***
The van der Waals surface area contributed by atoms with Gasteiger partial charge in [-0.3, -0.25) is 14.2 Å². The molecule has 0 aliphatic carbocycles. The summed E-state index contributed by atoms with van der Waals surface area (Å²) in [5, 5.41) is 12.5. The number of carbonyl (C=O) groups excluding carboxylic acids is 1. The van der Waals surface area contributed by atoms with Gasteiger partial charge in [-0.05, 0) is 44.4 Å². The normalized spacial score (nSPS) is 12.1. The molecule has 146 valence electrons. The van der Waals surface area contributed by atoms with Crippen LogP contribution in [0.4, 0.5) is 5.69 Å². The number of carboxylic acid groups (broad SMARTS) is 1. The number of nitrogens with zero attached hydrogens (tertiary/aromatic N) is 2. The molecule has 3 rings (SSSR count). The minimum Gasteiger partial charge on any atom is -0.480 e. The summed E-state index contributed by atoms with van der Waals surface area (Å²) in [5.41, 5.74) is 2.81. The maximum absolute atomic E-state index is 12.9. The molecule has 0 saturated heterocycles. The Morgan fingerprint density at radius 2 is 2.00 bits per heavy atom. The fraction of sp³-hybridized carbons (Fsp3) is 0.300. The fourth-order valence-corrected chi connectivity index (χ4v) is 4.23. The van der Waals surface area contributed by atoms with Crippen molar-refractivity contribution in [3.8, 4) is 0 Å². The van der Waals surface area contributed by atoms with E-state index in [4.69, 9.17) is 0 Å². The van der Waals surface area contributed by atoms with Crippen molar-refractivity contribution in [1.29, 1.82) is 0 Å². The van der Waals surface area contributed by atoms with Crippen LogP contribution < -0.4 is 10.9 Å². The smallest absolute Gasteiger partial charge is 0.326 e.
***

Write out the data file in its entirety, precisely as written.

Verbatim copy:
The van der Waals surface area contributed by atoms with Gasteiger partial charge in [-0.3, -0.25) is 14.2 Å². The molecule has 0 aliphatic carbocycles. The summed E-state index contributed by atoms with van der Waals surface area (Å²) in [5, 5.41) is 12.5. The number of carbonyl (C=O) groups excluding carboxylic acids is 1. The van der Waals surface area contributed by atoms with Gasteiger partial charge in [-0.05, 0) is 44.4 Å². The normalized spacial score (nSPS) is 12.1. The molecule has 146 valence electrons. The van der Waals surface area contributed by atoms with Crippen LogP contribution in [0.4, 0.5) is 5.69 Å². The number of carboxylic acid groups (broad SMARTS) is 1. The number of nitrogens with zero attached hydrogens (tertiary/aromatic N) is 2. The molecule has 3 rings (SSSR count). The minimum Gasteiger partial charge on any atom is -0.480 e. The summed E-state index contributed by atoms with van der Waals surface area (Å²) in [5.41, 5.74) is 2.81. The maximum absolute atomic E-state index is 12.9. The molecule has 0 saturated heterocycles. The Morgan fingerprint density at radius 2 is 2.00 bits per heavy atom. The fraction of sp³-hybridized carbons (Fsp3) is 0.300. The fourth-order valence-corrected chi connectivity index (χ4v) is 4.23. The van der Waals surface area contributed by atoms with Crippen molar-refractivity contribution in [3.8, 4) is 0 Å². The van der Waals surface area contributed by atoms with E-state index in [4.69, 9.17) is 0 Å². The van der Waals surface area contributed by atoms with Crippen molar-refractivity contribution in [1.29, 1.82) is 0 Å². The van der Waals surface area contributed by atoms with Crippen LogP contribution < -0.4 is 10.9 Å². The smallest absolute Gasteiger partial charge is 0.326 e.